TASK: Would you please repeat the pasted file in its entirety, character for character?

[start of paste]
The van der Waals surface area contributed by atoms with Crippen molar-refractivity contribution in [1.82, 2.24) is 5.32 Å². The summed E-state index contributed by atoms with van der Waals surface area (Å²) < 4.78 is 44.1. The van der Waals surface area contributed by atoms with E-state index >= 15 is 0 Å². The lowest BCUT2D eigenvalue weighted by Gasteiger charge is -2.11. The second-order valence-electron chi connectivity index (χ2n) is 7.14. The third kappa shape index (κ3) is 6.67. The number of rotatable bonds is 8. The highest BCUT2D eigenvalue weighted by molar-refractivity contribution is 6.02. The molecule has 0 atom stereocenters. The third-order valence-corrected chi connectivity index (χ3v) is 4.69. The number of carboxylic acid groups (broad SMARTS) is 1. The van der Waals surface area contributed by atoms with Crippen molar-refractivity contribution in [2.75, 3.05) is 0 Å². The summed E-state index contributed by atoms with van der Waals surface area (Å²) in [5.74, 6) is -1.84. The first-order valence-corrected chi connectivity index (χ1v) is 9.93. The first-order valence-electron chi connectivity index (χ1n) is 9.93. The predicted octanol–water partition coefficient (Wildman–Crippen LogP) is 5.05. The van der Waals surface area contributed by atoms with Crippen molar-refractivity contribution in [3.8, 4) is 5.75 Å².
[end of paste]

The van der Waals surface area contributed by atoms with Crippen molar-refractivity contribution in [1.82, 2.24) is 5.32 Å². The summed E-state index contributed by atoms with van der Waals surface area (Å²) < 4.78 is 44.1. The van der Waals surface area contributed by atoms with E-state index >= 15 is 0 Å². The lowest BCUT2D eigenvalue weighted by Gasteiger charge is -2.11. The second-order valence-electron chi connectivity index (χ2n) is 7.14. The third kappa shape index (κ3) is 6.67. The number of rotatable bonds is 8. The highest BCUT2D eigenvalue weighted by molar-refractivity contribution is 6.02. The molecule has 0 atom stereocenters. The third-order valence-corrected chi connectivity index (χ3v) is 4.69. The number of carboxylic acid groups (broad SMARTS) is 1. The van der Waals surface area contributed by atoms with Crippen molar-refractivity contribution in [2.75, 3.05) is 0 Å². The summed E-state index contributed by atoms with van der Waals surface area (Å²) in [5.74, 6) is -1.84. The first-order valence-corrected chi connectivity index (χ1v) is 9.93. The first-order valence-electron chi connectivity index (χ1n) is 9.93. The predicted octanol–water partition coefficient (Wildman–Crippen LogP) is 5.05. The van der Waals surface area contributed by atoms with Crippen molar-refractivity contribution in [3.8, 4) is 5.75 Å².